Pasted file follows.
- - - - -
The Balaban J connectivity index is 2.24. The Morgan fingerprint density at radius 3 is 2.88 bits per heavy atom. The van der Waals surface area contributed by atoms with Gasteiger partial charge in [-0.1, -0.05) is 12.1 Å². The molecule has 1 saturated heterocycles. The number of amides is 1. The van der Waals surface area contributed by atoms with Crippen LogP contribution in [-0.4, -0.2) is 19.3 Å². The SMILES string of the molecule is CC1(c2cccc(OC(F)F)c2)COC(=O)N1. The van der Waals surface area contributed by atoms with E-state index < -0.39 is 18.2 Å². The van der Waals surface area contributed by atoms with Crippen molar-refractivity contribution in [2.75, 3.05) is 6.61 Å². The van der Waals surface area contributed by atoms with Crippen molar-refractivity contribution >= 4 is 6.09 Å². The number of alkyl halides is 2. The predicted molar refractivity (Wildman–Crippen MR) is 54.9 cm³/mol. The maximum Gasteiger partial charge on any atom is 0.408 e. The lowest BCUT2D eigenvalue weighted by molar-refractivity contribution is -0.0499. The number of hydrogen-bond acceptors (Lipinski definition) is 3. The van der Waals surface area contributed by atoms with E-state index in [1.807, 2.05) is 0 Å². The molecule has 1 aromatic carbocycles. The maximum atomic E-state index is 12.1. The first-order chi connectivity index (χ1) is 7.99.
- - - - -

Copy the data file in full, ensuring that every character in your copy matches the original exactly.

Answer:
The Balaban J connectivity index is 2.24. The Morgan fingerprint density at radius 3 is 2.88 bits per heavy atom. The van der Waals surface area contributed by atoms with Gasteiger partial charge in [-0.1, -0.05) is 12.1 Å². The molecule has 1 saturated heterocycles. The number of amides is 1. The van der Waals surface area contributed by atoms with Crippen LogP contribution in [-0.4, -0.2) is 19.3 Å². The SMILES string of the molecule is CC1(c2cccc(OC(F)F)c2)COC(=O)N1. The van der Waals surface area contributed by atoms with E-state index < -0.39 is 18.2 Å². The van der Waals surface area contributed by atoms with Crippen molar-refractivity contribution in [2.75, 3.05) is 6.61 Å². The van der Waals surface area contributed by atoms with Crippen molar-refractivity contribution >= 4 is 6.09 Å². The number of alkyl halides is 2. The predicted molar refractivity (Wildman–Crippen MR) is 54.9 cm³/mol. The maximum Gasteiger partial charge on any atom is 0.408 e. The lowest BCUT2D eigenvalue weighted by molar-refractivity contribution is -0.0499. The number of hydrogen-bond acceptors (Lipinski definition) is 3. The van der Waals surface area contributed by atoms with E-state index in [1.807, 2.05) is 0 Å². The molecule has 1 aromatic carbocycles. The maximum atomic E-state index is 12.1. The first-order chi connectivity index (χ1) is 7.99.